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Of the halides ions , \[{I^ - }\] is the most powerful reducing agent.
(A) True.
(B) False.

Last updated date: 20th Jun 2024
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Hint: Reducing agent after carrying out reduction itself gets oxidised. On moving down the group ,size increases then the tendency to lose electrons also increases and hence reducing character increases.

Complete answer:Halides are the negative ions of halogens.Reducing agents are the substances which reduce other elements and get oxidised themselves.The reducing character is the ease with which an element loses electrons.
Halides have negatively charged.They want to lose their charge and get oxidised. Due to the presence of one extra electron they act as good reducing agents.
On moving down the group,the size of the halide ions increases. Each of them have eight electrons in their valence shell. The electrons in fluoride are held tightly by the nucleus as compared to others. The electrons in iodide are most loosely held because of its large size. Hence, it is most easy for the iodide ion to lose electrons.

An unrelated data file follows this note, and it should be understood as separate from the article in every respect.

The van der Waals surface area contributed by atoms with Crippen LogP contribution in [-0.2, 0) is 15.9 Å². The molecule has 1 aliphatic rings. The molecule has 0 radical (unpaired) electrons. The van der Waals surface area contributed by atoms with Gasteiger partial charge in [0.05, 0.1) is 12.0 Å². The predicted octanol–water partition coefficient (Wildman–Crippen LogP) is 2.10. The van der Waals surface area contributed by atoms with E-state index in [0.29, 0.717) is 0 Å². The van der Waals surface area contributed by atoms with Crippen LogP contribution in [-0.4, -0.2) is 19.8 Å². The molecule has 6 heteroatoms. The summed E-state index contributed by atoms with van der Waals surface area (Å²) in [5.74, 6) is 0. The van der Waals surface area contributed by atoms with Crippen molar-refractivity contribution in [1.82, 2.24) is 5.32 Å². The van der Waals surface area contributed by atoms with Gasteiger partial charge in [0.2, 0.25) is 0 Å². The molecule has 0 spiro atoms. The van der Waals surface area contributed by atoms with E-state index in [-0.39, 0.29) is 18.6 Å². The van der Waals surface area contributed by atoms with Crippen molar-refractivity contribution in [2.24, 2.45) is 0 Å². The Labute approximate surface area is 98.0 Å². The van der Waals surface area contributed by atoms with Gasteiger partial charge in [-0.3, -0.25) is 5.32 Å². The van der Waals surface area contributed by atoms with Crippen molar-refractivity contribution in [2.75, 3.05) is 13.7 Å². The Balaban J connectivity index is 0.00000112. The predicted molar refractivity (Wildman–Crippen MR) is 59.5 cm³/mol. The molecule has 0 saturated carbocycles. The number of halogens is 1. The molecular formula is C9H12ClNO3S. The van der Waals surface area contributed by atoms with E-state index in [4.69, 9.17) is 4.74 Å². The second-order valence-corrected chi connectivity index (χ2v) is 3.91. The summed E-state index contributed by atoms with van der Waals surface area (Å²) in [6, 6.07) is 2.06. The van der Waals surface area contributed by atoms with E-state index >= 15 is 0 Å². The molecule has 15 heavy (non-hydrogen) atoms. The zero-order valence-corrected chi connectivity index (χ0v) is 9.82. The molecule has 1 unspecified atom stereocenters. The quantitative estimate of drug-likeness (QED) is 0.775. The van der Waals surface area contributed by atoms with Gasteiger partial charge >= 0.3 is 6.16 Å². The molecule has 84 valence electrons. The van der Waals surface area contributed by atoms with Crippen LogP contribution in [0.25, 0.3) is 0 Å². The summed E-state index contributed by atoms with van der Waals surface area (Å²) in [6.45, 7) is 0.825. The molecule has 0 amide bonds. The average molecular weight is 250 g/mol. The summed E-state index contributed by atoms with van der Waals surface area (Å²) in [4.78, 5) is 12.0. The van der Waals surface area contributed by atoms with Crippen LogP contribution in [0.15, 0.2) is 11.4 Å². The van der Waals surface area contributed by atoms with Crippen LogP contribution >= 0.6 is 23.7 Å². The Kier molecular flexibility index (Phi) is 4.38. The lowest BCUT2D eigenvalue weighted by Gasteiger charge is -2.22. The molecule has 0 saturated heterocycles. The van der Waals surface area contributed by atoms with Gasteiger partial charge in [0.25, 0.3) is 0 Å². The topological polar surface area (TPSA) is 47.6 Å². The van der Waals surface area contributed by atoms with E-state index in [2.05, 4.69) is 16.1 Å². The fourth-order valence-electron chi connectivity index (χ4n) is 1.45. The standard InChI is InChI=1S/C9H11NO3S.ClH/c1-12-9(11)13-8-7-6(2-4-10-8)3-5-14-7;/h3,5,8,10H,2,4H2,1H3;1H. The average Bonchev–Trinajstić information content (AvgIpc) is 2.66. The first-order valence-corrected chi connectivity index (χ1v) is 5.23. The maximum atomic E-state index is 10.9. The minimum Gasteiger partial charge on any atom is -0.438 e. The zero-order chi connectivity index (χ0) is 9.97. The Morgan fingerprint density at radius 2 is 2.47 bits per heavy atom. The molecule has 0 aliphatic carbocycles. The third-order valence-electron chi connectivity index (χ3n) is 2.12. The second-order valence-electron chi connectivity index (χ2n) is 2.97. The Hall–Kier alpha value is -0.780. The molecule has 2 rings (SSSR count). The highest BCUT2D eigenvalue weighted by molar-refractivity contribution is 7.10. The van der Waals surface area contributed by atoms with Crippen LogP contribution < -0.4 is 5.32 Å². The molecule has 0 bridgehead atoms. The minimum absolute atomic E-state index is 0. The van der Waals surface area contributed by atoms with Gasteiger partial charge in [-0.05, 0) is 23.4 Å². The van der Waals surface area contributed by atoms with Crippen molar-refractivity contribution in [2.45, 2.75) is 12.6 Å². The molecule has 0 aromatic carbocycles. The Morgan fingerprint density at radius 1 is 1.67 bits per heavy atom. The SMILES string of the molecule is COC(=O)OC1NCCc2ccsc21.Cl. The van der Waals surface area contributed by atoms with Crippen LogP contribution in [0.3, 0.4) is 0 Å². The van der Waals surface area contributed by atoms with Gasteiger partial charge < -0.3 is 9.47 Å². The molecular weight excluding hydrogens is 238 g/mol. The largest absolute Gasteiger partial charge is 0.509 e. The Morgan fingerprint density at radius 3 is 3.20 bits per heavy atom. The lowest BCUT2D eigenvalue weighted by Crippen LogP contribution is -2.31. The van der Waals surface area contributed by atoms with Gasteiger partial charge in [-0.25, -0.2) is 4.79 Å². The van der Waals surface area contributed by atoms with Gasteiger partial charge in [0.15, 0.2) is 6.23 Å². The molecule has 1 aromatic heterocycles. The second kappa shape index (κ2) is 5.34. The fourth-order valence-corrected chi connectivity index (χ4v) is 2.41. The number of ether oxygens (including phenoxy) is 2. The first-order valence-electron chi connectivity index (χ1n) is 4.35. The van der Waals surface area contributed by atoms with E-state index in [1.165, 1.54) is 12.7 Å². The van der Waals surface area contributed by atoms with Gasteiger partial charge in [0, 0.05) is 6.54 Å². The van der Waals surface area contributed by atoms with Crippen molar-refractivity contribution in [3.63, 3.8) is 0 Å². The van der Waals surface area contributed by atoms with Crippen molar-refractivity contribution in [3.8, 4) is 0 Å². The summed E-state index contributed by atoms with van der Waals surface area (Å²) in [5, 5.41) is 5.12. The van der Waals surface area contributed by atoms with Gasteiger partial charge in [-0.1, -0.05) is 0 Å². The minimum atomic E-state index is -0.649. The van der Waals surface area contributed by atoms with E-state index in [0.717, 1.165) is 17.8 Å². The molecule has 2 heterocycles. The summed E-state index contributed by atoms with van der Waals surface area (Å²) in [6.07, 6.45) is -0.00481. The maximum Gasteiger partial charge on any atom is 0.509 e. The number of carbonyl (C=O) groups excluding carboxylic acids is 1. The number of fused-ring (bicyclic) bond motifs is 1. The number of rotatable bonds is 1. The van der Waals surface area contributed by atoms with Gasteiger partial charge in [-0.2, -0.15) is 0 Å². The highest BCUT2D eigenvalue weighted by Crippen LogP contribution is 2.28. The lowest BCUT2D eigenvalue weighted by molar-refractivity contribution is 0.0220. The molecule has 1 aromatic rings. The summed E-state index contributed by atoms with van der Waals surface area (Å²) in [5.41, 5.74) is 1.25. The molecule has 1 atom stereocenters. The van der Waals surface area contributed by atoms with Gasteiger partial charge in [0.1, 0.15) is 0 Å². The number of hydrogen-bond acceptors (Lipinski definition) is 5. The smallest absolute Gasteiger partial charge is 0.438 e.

Hence,we can observe a trend here that on moving down the group in case of halogens, the reducing character of elements increases. Fluoride is the least strong reducing while iodide is the most strong reducing agent.
The reducing order of the halides is - $F < Cl < Br < I$

Hence , the iodide ion is the most powerful reducing agent among other halides.

Note:Reducing power depends upon size. The other factors on which reducing power can depend are:
1. Ionisation enthalpy
2. Electro- positivity
3. Electronegativity of elements.